Gerwig’s Representation of Female Ambition in Little Women (2019)

Greta Gerwig’s adaptation of Little Women speaks of independence and self assertion to a 21st century audience. The classic became popular thanks to its pastoral themes and its heartwarming portrayal of the family life of four sisters showing human connections in moments of fun and hardship. This adaptation aims to give a different account that focuses on Jo, the most independent of the four sisters, showcasing her struggle to assert herself into a man’s world. Is this femminist retelling worth the watch? 

The main character of the original novel and Gerwig’s adaptation is Jo, a female protagonist who is an author and writes her own story titled ‘Little Women’ which is then published in the narrative. This almost makes the film a story within a story. Throughout a series of flashbacks from Jo’s memory, the viewer sees not only how Jo develops, but also how each of the sisters do too. Each sister develops and strives for happiness in their own unique ways, each having their own interests and ambitions. 

Amy is presented as a strong independent character by taking a more unconventional path. When taking a tour of Europe with her aunt, she delivers a speech that confirms her deep understanding of the values of society and her awareness that she is a woman trapped in her place because of her gender. Her independence comes when she agrees to marry Lori, a man that deeply understands her concerns and her value as a person, giving her the freedom to pursue her passions outside of the pastoral ideal of a good family. Yet, not every representation bears the same weight in the narrative, causing some characters to be overshadowed by others. 

It is when it comes to the other two sisters, Meg and Beth, that we observe the costs of the director’s choice. Beth’s character almost disappears into the background until her illness, devoid of personal attributes that make her unique from her sisters. Her quiet and subdued nature, whilst not a flaw, means she falls to the background against such strong female protagonists as Jo and Amy.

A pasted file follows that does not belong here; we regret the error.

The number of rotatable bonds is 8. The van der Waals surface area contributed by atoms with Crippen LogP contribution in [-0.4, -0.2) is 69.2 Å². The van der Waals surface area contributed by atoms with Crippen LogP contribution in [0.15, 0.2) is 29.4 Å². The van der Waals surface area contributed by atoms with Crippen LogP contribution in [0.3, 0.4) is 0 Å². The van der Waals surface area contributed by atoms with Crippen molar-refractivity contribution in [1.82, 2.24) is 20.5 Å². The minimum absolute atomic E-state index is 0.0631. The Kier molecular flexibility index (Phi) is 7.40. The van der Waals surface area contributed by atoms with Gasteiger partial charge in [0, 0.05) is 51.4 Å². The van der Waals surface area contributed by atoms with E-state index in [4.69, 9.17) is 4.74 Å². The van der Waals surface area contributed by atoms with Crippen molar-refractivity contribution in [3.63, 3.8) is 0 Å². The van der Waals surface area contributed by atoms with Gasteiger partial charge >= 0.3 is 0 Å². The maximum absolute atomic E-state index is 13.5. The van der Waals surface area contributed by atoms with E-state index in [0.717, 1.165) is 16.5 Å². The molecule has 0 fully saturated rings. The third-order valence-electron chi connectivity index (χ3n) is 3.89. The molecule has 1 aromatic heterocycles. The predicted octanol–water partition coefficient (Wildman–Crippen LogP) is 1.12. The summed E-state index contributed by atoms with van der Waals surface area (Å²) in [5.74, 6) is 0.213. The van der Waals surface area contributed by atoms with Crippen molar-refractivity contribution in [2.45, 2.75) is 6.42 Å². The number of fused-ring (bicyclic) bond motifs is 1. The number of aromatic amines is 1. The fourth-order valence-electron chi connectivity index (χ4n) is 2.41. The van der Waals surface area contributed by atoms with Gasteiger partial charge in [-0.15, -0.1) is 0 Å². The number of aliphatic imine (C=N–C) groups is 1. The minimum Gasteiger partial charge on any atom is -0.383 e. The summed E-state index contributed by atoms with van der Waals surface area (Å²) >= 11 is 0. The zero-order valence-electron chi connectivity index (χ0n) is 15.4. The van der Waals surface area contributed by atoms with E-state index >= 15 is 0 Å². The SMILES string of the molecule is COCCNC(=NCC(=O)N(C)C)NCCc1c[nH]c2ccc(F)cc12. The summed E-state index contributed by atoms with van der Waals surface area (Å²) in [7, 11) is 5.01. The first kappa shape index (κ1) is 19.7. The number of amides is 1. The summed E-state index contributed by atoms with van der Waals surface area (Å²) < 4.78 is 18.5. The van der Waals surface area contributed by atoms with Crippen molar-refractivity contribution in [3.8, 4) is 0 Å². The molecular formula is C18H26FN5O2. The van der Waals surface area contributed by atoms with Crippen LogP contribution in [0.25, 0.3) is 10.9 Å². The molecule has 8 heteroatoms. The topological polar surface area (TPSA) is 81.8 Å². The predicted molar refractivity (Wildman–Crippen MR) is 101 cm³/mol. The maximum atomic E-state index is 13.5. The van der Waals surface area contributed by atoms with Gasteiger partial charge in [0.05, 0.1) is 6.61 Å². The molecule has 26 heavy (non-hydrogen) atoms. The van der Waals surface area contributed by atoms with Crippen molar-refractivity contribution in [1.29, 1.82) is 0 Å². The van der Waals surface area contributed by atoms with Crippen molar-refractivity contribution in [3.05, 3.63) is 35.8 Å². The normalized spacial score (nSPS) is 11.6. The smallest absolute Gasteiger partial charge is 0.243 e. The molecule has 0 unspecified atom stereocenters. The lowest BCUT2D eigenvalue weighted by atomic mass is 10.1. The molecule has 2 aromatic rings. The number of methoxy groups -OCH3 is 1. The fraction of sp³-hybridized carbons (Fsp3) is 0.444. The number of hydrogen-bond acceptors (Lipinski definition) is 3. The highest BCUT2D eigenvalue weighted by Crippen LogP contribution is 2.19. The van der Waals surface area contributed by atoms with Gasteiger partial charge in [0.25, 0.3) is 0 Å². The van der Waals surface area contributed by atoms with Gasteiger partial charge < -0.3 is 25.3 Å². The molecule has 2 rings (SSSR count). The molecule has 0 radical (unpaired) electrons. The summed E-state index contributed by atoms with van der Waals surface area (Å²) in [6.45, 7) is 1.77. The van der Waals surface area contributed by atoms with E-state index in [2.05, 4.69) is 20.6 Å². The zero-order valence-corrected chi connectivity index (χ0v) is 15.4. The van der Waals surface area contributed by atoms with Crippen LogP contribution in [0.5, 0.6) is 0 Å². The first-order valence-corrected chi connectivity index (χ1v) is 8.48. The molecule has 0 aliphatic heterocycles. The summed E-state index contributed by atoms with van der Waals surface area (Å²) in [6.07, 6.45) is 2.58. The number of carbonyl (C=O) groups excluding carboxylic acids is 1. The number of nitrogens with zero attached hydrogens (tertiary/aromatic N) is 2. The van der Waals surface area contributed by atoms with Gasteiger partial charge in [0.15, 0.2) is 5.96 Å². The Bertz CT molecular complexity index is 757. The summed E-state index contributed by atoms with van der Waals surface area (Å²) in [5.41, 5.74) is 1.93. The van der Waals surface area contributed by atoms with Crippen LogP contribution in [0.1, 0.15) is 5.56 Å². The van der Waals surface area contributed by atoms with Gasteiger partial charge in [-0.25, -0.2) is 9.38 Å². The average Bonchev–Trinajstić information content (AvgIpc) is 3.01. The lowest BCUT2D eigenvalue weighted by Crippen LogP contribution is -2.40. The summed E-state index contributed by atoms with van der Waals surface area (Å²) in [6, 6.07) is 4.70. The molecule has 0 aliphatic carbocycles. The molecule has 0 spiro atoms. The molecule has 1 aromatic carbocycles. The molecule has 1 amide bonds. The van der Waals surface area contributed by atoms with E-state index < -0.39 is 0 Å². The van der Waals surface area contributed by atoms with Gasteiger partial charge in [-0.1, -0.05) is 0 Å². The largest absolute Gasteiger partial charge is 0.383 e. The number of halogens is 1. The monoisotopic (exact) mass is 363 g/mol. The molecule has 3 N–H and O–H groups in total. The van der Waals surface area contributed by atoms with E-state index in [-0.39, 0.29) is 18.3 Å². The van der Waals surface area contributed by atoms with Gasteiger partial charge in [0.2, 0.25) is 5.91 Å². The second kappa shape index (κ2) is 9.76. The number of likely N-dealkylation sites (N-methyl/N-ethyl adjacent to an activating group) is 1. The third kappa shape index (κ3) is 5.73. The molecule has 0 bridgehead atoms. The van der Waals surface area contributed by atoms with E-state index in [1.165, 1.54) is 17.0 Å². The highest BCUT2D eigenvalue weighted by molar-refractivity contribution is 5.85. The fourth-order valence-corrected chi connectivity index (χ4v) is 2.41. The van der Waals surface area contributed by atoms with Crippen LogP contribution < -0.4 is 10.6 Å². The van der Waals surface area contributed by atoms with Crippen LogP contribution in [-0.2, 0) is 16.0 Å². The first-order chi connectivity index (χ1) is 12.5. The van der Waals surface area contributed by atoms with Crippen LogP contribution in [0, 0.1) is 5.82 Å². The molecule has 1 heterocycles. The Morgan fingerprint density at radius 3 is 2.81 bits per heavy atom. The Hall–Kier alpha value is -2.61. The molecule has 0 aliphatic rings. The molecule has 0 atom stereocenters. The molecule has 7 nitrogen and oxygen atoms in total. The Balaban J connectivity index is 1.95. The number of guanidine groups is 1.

Meg on the other hand has a larger character development, as she decides to marry for love instead of marrying for money. Yet unlike her sisters, her actions would not be seen as as radical or impactful under the feminist lens. When compared to Jo and Amy her path can be seen as more conventional, following stereotypical representations of women as motherly and caring. Meg shows that it is possible to find happiness in society’s intended way, following the christian ideology of the original novel, but by choosing to follow a more traditional path she is unfortunately overshadowed by Jo and Amy’s stories. 

The overall narration of the story in the movie is also confusing at times, as although everything is narrated from Jo’s memory, the recollections flow into the narrative without a logical order. It perhaps would have been more effective to have these triggered by specific events of the present that bring her back to the past. Yet, despite these complaints, I consider this retelling a fitting one for the current era. The story accurately portrays different paths that women can take throughout their lives whether that be in a more or less radical way, all whilst still maintaining strong family relationships and ultimately allowing the characters to find happiness. 

Gerwig does a great job at bringing a classic tale into life for a modern, 21st century audience.

Lisa Greghi

Featured Image Source: Still via Youtube // LITTLE WOMEN – Official Trailer (HD) – Youtube

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